“You’re doing it wrong.”

Chances are, if you have ever talked with a video professional about shooting video with your cell phone, you have heard a passionate rant against shooting in portrait mode. This is understandable, as in the professional realm it is very difficult to incorporate vertical video into standard widescreen projects. There is even a popular video on YouTube with over 7 million views preaching against the evils of VVS – Vertical Video Syndrome. Incorporating vertically shot video into a widescreen project generally involves adding black bars or graphics to the sides of the video to fill out the widescreen frame, or zooming in on the video, making it soft and cropping out much of the picture. For obvious reasons, either option works against the technical and aesthetic sensibilities of those who make their living in the video field. I am also guilty of uttering the above phrase, and shaking my head when asked to use video a client has shot on their personal phone into a project.


With more and more people consuming video content on their personal devices – cell phones, tablets, etc. – content providers are now beginning to target their advertising to the vertically inclined. Perhaps at no time in history was this more evident than during Jeep’s recent Super Bowl commercial. Jeep stunned the advertising and video industries by airing a vertical video in one of the most expensive time slots in history. The emotionally charged spot featured a series of striking black and white portraits of historically significant figures – soldiers, celebrities, dignitaries, and royalty – while a voiceover explains the symbiotic relationship between Jeep and the people who use them.

When using a computer to view the video on YouTube, it is presented in the same pillar-boxed version that was aired during the big game. However, when viewed on a personal device being held in portrait mode, the black bars disappear and the content fills the entire screen. The end result is an extremely effective message delivered to the target audience.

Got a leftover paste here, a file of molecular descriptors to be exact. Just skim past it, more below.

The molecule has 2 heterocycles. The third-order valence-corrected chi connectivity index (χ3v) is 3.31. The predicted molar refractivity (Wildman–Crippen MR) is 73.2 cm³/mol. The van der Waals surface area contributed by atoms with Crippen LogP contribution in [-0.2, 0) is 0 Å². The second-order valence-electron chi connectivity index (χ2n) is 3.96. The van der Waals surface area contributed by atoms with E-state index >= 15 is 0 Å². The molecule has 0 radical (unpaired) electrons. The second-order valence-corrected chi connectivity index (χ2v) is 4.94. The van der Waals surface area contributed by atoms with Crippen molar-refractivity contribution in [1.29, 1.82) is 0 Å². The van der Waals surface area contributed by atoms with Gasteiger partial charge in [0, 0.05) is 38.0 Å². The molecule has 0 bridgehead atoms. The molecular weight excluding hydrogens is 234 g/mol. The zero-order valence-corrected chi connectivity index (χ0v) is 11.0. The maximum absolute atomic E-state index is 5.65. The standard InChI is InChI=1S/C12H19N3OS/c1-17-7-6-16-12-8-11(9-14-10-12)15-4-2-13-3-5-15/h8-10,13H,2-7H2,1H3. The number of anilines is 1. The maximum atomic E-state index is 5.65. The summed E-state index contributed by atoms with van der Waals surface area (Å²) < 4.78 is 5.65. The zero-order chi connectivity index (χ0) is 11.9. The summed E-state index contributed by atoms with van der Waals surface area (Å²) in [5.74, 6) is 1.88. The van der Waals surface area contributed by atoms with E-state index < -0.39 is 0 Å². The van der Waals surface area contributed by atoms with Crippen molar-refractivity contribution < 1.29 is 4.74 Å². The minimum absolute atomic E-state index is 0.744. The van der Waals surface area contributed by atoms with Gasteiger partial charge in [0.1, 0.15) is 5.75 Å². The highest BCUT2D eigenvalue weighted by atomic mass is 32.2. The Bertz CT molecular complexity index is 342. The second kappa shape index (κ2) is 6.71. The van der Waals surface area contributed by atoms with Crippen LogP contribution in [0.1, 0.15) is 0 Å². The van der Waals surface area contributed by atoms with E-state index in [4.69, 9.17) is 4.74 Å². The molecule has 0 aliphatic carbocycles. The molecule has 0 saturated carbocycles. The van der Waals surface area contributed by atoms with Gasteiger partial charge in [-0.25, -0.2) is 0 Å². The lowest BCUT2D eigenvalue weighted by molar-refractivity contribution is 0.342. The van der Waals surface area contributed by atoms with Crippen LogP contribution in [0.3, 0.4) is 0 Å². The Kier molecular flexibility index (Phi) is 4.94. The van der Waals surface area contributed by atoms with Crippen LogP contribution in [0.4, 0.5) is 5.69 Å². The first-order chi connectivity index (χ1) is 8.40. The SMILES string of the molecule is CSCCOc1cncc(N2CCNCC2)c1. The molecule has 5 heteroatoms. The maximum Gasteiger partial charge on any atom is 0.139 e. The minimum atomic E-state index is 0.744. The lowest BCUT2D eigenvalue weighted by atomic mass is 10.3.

Despite this very recent event, vertically-oriented video is not a new trend. The video game industry understood from the beginning that some games – shoot ‘em ups, maze games, racing games – would benefit from a vertically oriented monitor. More recently, retail stores and trade shows have used vertically oriented 16×9 monitors to present specialized content such as full body shots of actors promoting a product or equipment manufacturers showcasing large pieces of machinery. Popular communications apps like Facetime and Skype are also portrait-friendly. Now that smartphones are ubiquitous amongst the populations of first world countries, it only makes sense that content providers have begun targeting viewers with vertical video content, and some would question why it took so long.

On the other hand, content creators must also understand that not all vertical content will translate well to the traditionally horizontal screens in our living rooms. The Jeep ad works because the subjects ARE portraits, which traditionally are vertically oriented and by nature are all about figure and less about ground. Indeed, the Jeep ad employs a few tricks to keep our collective eyes on those figures: continuous near-imperceptible zooms toward the subjects and small, infrequent animations within an otherwise still photograph (a reflection in an astronaut’s helmet, a streaming tear). A less polished piece could have a negative effect on the audience. As an example, I still remember the first time I saw a letterboxed VHS video. It was the Dennis Quaid/Meg Ryan vehicle “Innerspace,” and I remember feeling cheated and disappointed that so much of my 19” television was filled with blank space, with only a little over a third of the screen containing the action and comedy I wanted to see. Most VHS tapes of the time “center cut” the video, removing action on the sides in favor of filling the whole television screen. While I learned to appreciate the idea behind letterboxing – allowing the filmmaker’s creative vision to remain intact – I still to this day dislike it. My intuition tells me I’m not the only one, as most television networks broadcast films that have been center cut from the original theatrical release to fill a 16×9 television screen.

How then should we content creators react to this changing video… landscape? I would offer that vertical video should still be treated as the exception rather than the rule, that vertical content be targeted specifically at mobile audiences, and that any campaign that requires this type of delivery should also be prepared to create a separate horizontally oriented version of the content. However, for casual home movie creators looking to capture a child belting out the latest song by Adele, cats scared by cucumbers, or even a double rainbow, maybe you were doing it right.